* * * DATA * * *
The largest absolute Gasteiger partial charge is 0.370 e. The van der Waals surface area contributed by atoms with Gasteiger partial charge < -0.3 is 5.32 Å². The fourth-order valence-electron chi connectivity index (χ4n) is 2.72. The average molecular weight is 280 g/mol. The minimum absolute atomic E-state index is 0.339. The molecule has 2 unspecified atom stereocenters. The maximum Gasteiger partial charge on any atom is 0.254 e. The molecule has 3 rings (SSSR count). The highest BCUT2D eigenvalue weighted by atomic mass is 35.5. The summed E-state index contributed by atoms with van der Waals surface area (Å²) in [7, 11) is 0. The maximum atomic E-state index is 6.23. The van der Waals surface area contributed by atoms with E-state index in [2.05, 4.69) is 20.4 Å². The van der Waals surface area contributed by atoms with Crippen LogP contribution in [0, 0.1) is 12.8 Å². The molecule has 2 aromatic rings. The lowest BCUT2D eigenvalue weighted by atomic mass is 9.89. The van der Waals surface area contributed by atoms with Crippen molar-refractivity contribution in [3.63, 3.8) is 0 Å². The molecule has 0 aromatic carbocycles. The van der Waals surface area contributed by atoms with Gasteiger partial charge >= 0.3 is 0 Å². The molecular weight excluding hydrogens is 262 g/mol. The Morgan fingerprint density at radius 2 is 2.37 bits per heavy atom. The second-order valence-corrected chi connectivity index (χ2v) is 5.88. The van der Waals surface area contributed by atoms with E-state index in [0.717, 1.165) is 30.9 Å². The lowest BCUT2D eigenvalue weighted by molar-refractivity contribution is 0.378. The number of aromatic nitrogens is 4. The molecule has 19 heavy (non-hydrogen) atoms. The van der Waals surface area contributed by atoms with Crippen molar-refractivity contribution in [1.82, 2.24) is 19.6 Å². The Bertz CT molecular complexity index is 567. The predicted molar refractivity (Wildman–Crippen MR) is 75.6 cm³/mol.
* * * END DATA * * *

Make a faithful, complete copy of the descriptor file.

The largest absolute Gasteiger partial charge is 0.370 e. The van der Waals surface area contributed by atoms with Gasteiger partial charge < -0.3 is 5.32 Å². The fourth-order valence-electron chi connectivity index (χ4n) is 2.72. The average molecular weight is 280 g/mol. The minimum absolute atomic E-state index is 0.339. The molecule has 2 unspecified atom stereocenters. The maximum Gasteiger partial charge on any atom is 0.254 e. The molecule has 3 rings (SSSR count). The highest BCUT2D eigenvalue weighted by atomic mass is 35.5. The summed E-state index contributed by atoms with van der Waals surface area (Å²) in [7, 11) is 0. The maximum atomic E-state index is 6.23. The van der Waals surface area contributed by atoms with E-state index in [2.05, 4.69) is 20.4 Å². The van der Waals surface area contributed by atoms with Crippen LogP contribution in [0, 0.1) is 12.8 Å². The molecule has 2 aromatic rings. The lowest BCUT2D eigenvalue weighted by atomic mass is 9.89. The van der Waals surface area contributed by atoms with Crippen molar-refractivity contribution in [3.63, 3.8) is 0 Å². The molecule has 0 aromatic carbocycles. The van der Waals surface area contributed by atoms with Gasteiger partial charge >= 0.3 is 0 Å². The molecular weight excluding hydrogens is 262 g/mol. The Morgan fingerprint density at radius 2 is 2.37 bits per heavy atom. The second-order valence-corrected chi connectivity index (χ2v) is 5.88. The van der Waals surface area contributed by atoms with E-state index in [0.717, 1.165) is 30.9 Å². The lowest BCUT2D eigenvalue weighted by molar-refractivity contribution is 0.378. The number of aromatic nitrogens is 4. The molecule has 19 heavy (non-hydrogen) atoms. The van der Waals surface area contributed by atoms with Crippen molar-refractivity contribution in [1.82, 2.24) is 19.6 Å². The Bertz CT molecular complexity index is 567. The predicted molar refractivity (Wildman–Crippen MR) is 75.6 cm³/mol.